||This article needs attention from an expert in music genres. (November 2008)|
|Cultural origins||Mid- to late 1980s, Belgium|
|Derivative forms||hardcore techno, Rave|
New Beat is a style of Belgian underground music and subculture that fused acid house and electro-industrial genres and flourished in Western Europe during the late-1980s. It is a type of electronic dance music and electronic body music that was played at a slower speed and influenced the evolution of industrial dance music.
The European new beat sound originated in Belgium in the late 1980s, especially in 1987 and 1988. It was an underground danceable music style, well known at clubs and discos in Western Europe. It is a crossover of electronic body music (EBM, which also developed in Belgium) with the nascent Chicago-originated acid and house music. New beat is the immediate precursor of hardcore electronic dance music (at the time known as rave), which developed in the neighboring Netherlands and elsewhere around 1990.
|A Split Second's - Flesh played at 33 1/3 rotations per minute +8% from YouTube|
The genre was "accidentally invented" in the nightclub Ancienne Belgique (AB) in Brussels when DJ Dikke Ronny (literally "Fat Ronny") played the 45 rpm EBM record "Flesh" by A Split-Second at 33 rpm, with the pitch control set to +8. In addition to A Split-Second, the genre was also heavily influenced by other industrial and EBM acts such as Front 242 and The Neon Judgement, as well as new wave and dark wave acts such as Fad Gadget, Gary Numan and Anne Clark. Mega-nightclubs such as the Boccaccio soon made the genre a major underground success.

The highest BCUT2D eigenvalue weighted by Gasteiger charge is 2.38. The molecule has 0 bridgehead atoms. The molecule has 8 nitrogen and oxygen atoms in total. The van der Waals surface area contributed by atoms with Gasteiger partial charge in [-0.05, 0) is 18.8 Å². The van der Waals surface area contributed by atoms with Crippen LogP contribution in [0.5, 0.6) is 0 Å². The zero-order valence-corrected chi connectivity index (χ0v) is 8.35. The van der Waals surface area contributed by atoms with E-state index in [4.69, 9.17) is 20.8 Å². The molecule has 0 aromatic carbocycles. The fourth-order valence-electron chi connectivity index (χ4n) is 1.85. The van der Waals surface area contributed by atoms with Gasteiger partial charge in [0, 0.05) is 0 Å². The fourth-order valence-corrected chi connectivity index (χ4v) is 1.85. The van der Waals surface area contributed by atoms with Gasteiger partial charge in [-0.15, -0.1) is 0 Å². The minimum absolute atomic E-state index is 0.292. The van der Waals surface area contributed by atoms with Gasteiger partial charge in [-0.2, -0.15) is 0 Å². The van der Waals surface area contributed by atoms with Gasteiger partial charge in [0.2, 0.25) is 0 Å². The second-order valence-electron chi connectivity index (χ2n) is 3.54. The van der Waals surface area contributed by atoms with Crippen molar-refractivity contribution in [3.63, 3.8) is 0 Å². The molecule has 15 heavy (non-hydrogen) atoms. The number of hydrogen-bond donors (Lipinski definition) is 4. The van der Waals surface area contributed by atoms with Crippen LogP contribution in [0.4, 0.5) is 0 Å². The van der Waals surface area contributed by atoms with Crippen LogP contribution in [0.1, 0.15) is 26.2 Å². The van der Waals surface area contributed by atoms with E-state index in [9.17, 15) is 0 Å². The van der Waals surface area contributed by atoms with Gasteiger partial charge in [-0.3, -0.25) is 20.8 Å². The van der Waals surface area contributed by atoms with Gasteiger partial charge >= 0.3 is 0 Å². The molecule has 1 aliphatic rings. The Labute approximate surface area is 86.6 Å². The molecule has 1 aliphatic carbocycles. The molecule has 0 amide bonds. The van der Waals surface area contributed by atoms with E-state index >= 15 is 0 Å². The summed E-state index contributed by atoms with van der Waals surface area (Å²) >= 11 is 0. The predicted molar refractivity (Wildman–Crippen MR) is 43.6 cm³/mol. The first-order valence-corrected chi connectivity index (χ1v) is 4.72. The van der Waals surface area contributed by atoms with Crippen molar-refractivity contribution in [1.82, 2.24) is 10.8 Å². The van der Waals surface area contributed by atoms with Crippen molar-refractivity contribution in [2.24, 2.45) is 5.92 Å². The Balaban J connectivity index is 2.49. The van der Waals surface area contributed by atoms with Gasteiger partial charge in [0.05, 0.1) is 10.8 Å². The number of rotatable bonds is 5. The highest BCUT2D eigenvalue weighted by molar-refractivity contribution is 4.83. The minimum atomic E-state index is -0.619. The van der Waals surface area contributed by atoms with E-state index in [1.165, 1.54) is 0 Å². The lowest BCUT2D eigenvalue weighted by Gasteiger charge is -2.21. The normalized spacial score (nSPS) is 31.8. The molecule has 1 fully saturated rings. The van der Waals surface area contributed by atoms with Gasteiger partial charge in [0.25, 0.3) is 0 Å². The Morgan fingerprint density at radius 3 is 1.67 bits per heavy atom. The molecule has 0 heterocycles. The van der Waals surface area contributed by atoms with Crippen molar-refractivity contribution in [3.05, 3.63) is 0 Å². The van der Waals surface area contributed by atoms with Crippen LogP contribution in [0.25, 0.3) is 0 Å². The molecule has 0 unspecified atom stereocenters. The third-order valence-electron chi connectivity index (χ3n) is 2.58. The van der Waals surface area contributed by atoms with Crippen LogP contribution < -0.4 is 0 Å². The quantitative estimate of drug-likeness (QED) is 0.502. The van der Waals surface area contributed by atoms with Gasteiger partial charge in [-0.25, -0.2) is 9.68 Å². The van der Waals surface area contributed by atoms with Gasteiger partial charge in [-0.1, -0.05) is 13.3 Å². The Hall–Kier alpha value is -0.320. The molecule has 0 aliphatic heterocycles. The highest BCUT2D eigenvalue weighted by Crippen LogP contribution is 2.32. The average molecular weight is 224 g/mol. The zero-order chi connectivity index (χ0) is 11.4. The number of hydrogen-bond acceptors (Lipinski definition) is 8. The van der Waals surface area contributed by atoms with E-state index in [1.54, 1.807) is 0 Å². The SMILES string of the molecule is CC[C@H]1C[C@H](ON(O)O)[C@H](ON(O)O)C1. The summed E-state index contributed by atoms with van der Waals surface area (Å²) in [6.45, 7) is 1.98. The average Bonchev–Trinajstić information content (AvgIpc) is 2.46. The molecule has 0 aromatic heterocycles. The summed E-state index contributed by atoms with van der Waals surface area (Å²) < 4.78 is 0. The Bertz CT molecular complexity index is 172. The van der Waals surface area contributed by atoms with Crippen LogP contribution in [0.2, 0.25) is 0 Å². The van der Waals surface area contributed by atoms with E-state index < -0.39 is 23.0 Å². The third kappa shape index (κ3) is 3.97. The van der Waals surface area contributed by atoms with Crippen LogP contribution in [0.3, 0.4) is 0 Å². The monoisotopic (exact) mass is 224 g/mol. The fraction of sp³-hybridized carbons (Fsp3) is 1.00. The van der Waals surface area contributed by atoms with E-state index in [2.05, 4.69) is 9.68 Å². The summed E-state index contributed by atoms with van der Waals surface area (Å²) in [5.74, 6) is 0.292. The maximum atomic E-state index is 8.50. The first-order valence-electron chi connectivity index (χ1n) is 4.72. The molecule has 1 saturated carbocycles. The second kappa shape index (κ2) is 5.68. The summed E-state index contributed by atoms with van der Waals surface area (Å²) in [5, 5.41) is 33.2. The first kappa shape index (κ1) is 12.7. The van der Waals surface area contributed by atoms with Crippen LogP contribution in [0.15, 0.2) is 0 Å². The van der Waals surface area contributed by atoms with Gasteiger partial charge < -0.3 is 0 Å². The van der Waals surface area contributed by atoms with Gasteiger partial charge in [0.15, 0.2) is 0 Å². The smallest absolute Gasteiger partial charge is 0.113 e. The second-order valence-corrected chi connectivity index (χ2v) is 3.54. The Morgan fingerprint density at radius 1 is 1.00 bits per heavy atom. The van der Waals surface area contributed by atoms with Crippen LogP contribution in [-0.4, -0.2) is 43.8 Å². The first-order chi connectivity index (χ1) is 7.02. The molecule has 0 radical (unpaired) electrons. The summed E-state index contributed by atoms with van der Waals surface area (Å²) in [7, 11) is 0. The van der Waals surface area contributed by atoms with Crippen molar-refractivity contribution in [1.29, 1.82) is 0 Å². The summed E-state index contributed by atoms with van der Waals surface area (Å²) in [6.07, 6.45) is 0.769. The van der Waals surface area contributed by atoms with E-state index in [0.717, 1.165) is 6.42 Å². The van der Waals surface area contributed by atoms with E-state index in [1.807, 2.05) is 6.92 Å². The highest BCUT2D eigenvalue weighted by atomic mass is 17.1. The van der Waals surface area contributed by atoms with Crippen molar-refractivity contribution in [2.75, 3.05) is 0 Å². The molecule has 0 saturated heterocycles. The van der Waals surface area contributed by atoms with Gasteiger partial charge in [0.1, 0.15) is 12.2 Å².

The Belgian sound was re-introduced to the United States market in 1989 as compilation album of various artists known as This is the New Beat.
In 1989–90, the genre spawned two short-lived subgenres or successor genres, hard beat and skizzo - the latter being a techno-influenced style, considerably faster than the original slow new beat style.
The most commercially successful new beat groups were Confetti's and The Lords of Acid, which received heavy airplay on the MTV Europe show Party Zone. MTV Europe's VJ Steve Blame was a great fan of new beat, and through his position on MTV News, he promoted Belgium's new beat sound via his reports. A memorable novelty song was Qui...? (1989) by Brussels Sound Revolution, which sampled parts of a press conference speech by former Prime Minister Paul Vanden Boeynants after his kidnapping by the gang of Patrick Haemers.
Many Europeans consider new beat as a forerunner of European house (Euro-house). Others consider new beat to have been the first European techno dance music style, less aligned with Italo disco/Euro house/Eurobeat and more aligned with acid house.
In the 2012 documentary The Sound of Belgium, director Jozef Devillé describes the rise and popularity of the genre. It features many pioneers and original producers of the era, complemented by an exemplary selection of tracks, as well as an explanation of the musical roots of the genre. The film was received very well by audiences at IDFA in the same year.
- Dutch Belgian new beat site
- Belgian Pop & Rock Archives
- New Beat: The Sound of the Benelux
- Belgazone French language site with many tracks and video clips
- New Beat Flashback - Interviews and Information: V.J. Marcel Vanthilt from MTV Europe talks about New Beat and take interviews in English. The rest of the clip is in Flemish/Dutch)
- Radio Soulwax on New Beat
- The Sound Of Belgium Film soundtrack playlist on Spotify
- "Sounds of Belgium – day one: a history of Belgian pop in 10 songs". The Guardian. 2 July 2012.
- (in Dutch) Belpop: New Beat, cobra.be
- "One Nation Under A (Slowed Down) Groove". MIT NME.
- "Hardcore". Electronic Music Guide.
- New Beat: One Nation Under A (Slowed Down) Groove - A New Musical Express article by Richard Norris of The Grid
- (in Dutch) Dikke Ronny, godfather van de New Beat, Studio Brussel (2 September 2013)
- This is the New Beat Discogs. retrieved: February 17, 2017.